Example: Is there an underlying ethos to what you do as dBridge and also with the label Exit?
dBridge: It has to have soul, I have to genuinely feel the artist within their music. To much music is paint by numbers and devoid of life, what I loved about DnB was the passion I could feel within it, that was lost for a while but thankfully I've found people who have a real love for what they're doing and that shines through with the music they make
Example: Have your feelings for drum and bass changed over the years?
dBridge: I think like any relationship you have your ups and downs. I've been loved by it, I've felt cheated on, I've wanted to split up and find another, but no matter what I always come back. It's too big a part of my life. It's looked after me in so many ways.
Example: How have you managed to stay at the cutting edge of the scene for so long?
dBridge: I'm glad you think I have. I think the secret is to keep yourself interested. I know I've alienated fans over the years with the way I've changed but that’s a risk I take. If I didn't try new things and push myself I'd feel stuck and bored. I think a quote by Oscar Wilde sums up how I feel "Consistency is the last refuge of the unimaginative."
Example: If you had to choose one… DJ, producer or label boss?
Example: What gear do you use in the studio these days?
dBridge:I use a mixture of things, Logic is my front end sequencer, but I also use Ableton, Maschine and now I have an MPC, I also use outboard synths, at last count I have 21.
Example: Has your process changed much?
dBridge: I think it has, as I said I like to continually evolve, I try to learn new things, I'm forced to with every new synth I buy, they all have there own unique way of working which I have to learn. Throughout all of this though is a core which is hopefully uniquely me.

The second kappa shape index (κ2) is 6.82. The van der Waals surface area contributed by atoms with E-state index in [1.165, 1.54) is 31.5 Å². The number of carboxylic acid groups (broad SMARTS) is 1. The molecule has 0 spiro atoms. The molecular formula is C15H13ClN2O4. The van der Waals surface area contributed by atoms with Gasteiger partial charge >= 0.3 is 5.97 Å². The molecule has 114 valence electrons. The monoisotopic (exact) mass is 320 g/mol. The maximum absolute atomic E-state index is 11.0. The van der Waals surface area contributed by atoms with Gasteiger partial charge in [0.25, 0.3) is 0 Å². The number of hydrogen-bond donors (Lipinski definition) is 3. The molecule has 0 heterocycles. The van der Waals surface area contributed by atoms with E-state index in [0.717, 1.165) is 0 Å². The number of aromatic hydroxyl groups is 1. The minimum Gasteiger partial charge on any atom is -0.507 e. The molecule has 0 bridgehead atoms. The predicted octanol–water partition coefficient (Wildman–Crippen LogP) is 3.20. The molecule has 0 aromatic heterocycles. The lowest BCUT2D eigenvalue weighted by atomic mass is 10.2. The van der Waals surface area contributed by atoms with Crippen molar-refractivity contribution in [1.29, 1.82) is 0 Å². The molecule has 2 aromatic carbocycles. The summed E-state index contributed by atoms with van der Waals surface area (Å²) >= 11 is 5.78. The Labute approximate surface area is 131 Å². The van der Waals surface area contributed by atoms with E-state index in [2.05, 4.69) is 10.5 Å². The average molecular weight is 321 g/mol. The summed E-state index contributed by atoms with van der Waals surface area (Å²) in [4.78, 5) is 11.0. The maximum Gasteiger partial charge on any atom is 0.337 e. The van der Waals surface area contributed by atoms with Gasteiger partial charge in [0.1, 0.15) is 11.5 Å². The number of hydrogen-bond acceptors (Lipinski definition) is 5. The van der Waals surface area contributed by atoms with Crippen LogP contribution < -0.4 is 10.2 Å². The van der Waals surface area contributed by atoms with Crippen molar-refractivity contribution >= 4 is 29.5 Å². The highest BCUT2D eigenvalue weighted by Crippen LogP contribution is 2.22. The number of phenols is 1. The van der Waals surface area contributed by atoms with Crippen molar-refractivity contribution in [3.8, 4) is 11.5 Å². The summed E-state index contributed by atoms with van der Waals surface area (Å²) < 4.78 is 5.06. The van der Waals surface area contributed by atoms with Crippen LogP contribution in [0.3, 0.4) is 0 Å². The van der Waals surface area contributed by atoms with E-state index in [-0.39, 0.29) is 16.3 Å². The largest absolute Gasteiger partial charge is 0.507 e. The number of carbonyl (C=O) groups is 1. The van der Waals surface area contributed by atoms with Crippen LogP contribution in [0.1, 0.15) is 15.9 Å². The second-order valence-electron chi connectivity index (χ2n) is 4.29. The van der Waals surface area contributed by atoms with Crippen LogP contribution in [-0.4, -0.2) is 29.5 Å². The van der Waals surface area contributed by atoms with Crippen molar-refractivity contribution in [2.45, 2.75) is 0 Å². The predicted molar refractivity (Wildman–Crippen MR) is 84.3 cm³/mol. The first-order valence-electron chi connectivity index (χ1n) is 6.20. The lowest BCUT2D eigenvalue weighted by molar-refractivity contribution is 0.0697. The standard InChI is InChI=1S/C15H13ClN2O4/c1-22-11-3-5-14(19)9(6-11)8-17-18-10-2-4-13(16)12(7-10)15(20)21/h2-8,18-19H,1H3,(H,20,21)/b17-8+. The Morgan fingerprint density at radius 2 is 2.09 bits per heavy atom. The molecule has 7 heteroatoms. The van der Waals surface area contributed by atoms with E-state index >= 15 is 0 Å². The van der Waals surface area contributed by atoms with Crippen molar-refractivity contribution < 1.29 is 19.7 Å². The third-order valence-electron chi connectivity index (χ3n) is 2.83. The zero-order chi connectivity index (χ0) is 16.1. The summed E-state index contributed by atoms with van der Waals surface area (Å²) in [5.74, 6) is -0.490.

Example: What achievement are you most proud of?
dBridge: Hard to say but I'm very proud of a song I did called The Hills which was on my brothers album (Steve Spacek) Space Shit, the reason being it appeared alongside a J Dilla track. Along with my brother he's my musical idol
Example: What's with the singing?
dBridge: I've always dabbled but never really had the confidence to do it on a song. It was talking to Calibre and listening to him sing on his songs that gave me the confidence to do it more. So I'm giving it a go and again it's something new to learn and keep me interested.
Example: You have a pretty strong online presence, how do you feel about the web and social networking?
dBridge: It's something you have to get involved with in some way or another. It can be a nightmare trying to cover all the bases. It clearly is the only way to reach your audience but I do feel some people get it wrong and oversaturate, I try to base my presence on the same way I consume information online, as I'm a punter too.
Example: What excites you outside of music?
dBridge: I'm a fan of the arts as a whole so that and travel are what excite me
Example: Any closing words?
dBridge: Keep an open ear, you never know what you might hear.....